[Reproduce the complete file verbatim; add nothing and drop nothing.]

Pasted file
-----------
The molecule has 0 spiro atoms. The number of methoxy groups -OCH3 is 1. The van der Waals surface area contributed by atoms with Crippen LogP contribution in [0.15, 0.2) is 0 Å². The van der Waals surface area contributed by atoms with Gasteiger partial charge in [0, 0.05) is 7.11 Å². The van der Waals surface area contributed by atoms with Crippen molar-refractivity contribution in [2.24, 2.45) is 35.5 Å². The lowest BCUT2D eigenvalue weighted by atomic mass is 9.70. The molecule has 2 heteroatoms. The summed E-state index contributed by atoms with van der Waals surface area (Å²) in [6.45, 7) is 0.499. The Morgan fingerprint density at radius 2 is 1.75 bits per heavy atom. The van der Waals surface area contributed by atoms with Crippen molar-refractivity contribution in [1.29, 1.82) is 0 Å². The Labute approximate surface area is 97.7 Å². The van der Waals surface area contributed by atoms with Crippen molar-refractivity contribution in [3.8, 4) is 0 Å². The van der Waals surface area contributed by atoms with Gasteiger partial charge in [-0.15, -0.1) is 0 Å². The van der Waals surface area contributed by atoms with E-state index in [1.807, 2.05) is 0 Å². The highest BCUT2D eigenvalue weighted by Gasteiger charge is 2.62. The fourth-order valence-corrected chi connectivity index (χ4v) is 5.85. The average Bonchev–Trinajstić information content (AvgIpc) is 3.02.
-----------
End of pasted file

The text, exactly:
The molecule has 0 spiro atoms. The number of methoxy groups -OCH3 is 1. The van der Waals surface area contributed by atoms with Crippen LogP contribution in [0.15, 0.2) is 0 Å². The van der Waals surface area contributed by atoms with Gasteiger partial charge in [0, 0.05) is 7.11 Å². The van der Waals surface area contributed by atoms with Crippen molar-refractivity contribution in [2.24, 2.45) is 35.5 Å². The lowest BCUT2D eigenvalue weighted by atomic mass is 9.70. The molecule has 2 heteroatoms. The summed E-state index contributed by atoms with van der Waals surface area (Å²) in [6.45, 7) is 0.499. The Morgan fingerprint density at radius 2 is 1.75 bits per heavy atom. The van der Waals surface area contributed by atoms with Crippen molar-refractivity contribution in [1.29, 1.82) is 0 Å². The Labute approximate surface area is 97.7 Å². The van der Waals surface area contributed by atoms with Crippen molar-refractivity contribution in [3.8, 4) is 0 Å². The van der Waals surface area contributed by atoms with Gasteiger partial charge in [-0.15, -0.1) is 0 Å². The van der Waals surface area contributed by atoms with E-state index in [1.807, 2.05) is 0 Å². The highest BCUT2D eigenvalue weighted by Gasteiger charge is 2.62. The fourth-order valence-corrected chi connectivity index (χ4v) is 5.85. The average Bonchev–Trinajstić information content (AvgIpc) is 3.02.